Scientists Capture Giant Squid On Camera
First Pics Show a Very Active Giant Squid ~ By Takanori Isshiki
Tokyo - The first photographs of a live giant squid - one of the most mysterious creatures in the deep ocean - suggest it is a more active creature than previously thought, a Japanese scientist said on Wednesday.
Until now the only information about the behaviour of the creatures which measure up to 18 metres in length has been based on dead or dying squid washed up on shore or captured in commercial fishing
But Tsunemi Kubodera, of the National Science Museum, and Kyoichi Mori of the Ogasawara Whale Watching Association, both in Tokyo have captured the first images
of Architeuth is attacking bait 900 metres below the surface in the cold, dark waters of the North Pacific
"Up to now, giant squids were thought to be relatively sluggish squids that stay in deep waters without moving much... But we found out that they move around pretty actively," Kubodera told Reuters in an interview.
Kubodera and Mori published their unprecedented finding in the journal Proceedings B of the Royal Society on Wednesday.
Kubodera said he was particularly struck by the way the giant squid - which was captured on film in a sequence of photographs taken every 30 seconds - tangled its prey in its elongated feeding tentacles.
"It's probably almost exactly the same as the way giant snakes wrap up their prey... with their bodies," said Kubodera as he stood before a mounted specimen of a separate giant squid displayed at the National Science Museum in the Japanese capital.
"That surprised me a little bit," he said.
The Japanese scientists found the squid by following sperm whales, the most effective hunters of giant squid, as they gathered to feed between September and December in the deep waters off the coast of the Ogasawara Islands in the North Pacific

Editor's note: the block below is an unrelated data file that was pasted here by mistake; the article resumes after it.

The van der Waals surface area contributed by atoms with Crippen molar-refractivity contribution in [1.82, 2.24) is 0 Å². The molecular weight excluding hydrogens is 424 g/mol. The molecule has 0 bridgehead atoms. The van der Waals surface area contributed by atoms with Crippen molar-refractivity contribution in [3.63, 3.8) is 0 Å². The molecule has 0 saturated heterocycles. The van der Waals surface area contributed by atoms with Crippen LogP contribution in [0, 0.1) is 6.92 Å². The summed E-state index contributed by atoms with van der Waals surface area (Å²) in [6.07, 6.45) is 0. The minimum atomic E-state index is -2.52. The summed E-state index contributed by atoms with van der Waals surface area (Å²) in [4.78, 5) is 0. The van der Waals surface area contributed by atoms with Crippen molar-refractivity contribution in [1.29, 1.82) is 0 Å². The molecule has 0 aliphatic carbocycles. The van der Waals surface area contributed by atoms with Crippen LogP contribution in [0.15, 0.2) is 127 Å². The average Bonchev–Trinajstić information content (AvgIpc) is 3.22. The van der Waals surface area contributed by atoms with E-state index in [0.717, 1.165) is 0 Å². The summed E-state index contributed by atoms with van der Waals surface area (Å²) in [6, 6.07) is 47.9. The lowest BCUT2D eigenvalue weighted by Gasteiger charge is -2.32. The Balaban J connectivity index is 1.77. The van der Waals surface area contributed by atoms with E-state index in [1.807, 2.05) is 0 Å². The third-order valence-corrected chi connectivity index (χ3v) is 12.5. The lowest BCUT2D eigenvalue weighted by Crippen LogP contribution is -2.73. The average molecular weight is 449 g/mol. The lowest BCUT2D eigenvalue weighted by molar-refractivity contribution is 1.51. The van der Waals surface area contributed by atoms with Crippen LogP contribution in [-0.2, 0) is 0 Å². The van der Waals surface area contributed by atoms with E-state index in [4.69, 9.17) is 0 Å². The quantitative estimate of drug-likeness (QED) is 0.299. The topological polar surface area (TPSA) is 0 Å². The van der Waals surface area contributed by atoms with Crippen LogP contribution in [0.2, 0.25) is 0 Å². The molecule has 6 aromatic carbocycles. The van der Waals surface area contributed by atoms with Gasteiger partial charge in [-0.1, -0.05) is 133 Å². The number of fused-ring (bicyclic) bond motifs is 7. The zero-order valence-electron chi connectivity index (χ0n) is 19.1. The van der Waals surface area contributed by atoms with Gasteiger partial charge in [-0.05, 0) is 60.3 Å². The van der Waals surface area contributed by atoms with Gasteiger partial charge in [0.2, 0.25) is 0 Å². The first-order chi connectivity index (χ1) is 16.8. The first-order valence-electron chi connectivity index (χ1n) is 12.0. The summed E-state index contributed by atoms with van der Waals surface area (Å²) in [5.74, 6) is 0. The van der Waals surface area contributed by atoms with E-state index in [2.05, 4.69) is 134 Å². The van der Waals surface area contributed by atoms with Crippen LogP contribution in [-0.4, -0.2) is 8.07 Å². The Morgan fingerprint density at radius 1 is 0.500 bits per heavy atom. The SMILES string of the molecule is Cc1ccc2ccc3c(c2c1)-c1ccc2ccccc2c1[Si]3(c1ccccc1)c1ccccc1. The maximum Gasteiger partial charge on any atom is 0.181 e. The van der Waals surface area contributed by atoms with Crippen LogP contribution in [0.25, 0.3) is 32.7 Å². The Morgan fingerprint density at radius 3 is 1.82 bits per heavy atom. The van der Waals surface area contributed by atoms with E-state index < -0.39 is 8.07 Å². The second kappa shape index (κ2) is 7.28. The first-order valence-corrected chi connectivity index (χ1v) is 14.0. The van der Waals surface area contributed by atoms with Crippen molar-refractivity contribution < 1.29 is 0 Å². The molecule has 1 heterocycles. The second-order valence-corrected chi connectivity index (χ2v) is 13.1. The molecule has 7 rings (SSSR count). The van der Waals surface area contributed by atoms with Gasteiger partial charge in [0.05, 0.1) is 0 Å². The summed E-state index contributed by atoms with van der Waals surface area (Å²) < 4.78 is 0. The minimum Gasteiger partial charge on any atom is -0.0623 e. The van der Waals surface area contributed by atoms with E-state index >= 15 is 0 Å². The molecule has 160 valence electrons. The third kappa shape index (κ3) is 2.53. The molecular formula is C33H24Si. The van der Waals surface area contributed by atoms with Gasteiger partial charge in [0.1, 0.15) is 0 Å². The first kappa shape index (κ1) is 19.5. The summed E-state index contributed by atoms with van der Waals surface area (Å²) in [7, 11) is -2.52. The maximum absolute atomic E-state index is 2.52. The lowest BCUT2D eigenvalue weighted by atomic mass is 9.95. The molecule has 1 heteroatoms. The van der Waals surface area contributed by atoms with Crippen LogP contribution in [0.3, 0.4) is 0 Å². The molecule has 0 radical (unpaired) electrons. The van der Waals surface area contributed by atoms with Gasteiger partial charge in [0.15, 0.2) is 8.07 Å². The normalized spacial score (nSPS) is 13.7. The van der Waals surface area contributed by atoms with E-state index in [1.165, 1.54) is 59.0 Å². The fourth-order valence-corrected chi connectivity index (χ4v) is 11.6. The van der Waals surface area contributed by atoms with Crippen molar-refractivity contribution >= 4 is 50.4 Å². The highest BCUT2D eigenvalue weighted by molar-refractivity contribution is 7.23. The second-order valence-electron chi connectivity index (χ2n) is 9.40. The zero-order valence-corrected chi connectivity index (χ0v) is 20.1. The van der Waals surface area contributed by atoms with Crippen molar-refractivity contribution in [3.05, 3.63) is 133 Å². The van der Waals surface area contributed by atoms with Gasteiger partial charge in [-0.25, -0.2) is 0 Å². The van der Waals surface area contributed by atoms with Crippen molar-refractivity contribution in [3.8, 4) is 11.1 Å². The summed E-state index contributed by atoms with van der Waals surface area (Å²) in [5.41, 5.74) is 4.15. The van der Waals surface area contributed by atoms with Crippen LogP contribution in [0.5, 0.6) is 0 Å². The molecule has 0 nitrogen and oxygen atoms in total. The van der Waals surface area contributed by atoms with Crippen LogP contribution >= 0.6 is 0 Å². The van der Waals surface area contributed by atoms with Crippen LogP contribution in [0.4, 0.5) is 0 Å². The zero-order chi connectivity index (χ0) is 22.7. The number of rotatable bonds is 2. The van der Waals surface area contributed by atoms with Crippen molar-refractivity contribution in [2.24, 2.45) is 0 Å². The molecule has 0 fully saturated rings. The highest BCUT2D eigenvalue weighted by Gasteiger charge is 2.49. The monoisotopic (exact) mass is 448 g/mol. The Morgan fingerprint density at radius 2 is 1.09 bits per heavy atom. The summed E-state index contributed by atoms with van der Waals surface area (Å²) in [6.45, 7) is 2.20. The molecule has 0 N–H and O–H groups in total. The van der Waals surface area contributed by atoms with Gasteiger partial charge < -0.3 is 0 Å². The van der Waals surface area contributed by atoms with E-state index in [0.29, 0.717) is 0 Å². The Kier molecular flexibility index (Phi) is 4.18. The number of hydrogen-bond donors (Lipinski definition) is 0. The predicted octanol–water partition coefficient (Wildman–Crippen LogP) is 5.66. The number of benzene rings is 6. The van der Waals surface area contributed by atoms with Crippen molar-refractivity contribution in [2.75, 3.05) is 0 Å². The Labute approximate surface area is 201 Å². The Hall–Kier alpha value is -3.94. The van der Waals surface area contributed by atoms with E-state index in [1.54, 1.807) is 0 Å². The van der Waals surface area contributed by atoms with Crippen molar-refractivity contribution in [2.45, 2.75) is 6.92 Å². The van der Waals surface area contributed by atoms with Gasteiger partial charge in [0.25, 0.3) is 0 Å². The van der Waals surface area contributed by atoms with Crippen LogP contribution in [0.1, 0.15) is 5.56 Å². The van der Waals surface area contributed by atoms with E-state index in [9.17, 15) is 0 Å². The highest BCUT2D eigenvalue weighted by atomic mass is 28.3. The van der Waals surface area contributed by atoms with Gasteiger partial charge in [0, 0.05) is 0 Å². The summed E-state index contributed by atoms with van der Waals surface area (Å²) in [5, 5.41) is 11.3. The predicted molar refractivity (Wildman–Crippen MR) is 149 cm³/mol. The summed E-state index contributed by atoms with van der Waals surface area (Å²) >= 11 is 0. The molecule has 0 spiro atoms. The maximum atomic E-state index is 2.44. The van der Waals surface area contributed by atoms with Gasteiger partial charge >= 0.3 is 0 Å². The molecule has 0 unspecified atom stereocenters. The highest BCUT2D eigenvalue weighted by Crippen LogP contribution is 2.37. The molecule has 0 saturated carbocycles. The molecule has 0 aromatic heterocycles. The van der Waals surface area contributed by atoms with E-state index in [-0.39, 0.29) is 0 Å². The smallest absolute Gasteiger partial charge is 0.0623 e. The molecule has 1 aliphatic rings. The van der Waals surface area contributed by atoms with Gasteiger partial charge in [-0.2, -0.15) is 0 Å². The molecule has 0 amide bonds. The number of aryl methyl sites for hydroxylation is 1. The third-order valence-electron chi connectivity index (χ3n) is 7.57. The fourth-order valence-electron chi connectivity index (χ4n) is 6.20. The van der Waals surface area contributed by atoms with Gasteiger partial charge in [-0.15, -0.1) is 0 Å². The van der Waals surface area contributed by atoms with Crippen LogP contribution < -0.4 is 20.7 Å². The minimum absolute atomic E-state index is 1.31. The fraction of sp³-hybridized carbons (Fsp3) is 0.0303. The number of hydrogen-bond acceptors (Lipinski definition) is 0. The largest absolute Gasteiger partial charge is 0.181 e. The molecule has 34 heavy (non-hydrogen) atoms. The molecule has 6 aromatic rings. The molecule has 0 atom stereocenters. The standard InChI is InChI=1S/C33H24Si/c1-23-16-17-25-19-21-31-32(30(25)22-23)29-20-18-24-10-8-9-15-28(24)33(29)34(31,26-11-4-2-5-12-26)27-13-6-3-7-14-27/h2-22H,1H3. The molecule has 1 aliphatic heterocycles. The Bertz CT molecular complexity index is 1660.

They used a remote
logging system to capture the giant squid in the ocean depths.
The photos showed the giant squid thrashing its tentacles about after one of its tentacles got caught on a hook that the bait had been attached to.
It eventually escaped, but left behind a part of a white tentacle.
"When we stuck our fingers out it (the tentacle) stuck on pretty firmly. It got stuck on the deck
of the boat... and didn't come off easily. It was still alive," Kubodera said, referring to the tentacle.
Little is known about giant squids, which may have been the basis for the legend of the "kraken" - huge, tentacled monsters that sailors claimed to have encountered in seas off Norway
in the 18th century.
Despite the surprising activity of the giant squid captured on film, Kubodera said he thought it lived too deep underwater to pose a menace to sailors like the legendary sea monster.
"They live in areas 900 metres to 1 000 metres deep although they come up at night to around 400 metres to 500 metres.
"It's unthinkable that the giant squid that we photographed would come up to the surface and drag ships down like that," Kubodera said, referring to the kraken of legend.
"But with the ocean, there are still many unknowns," he added.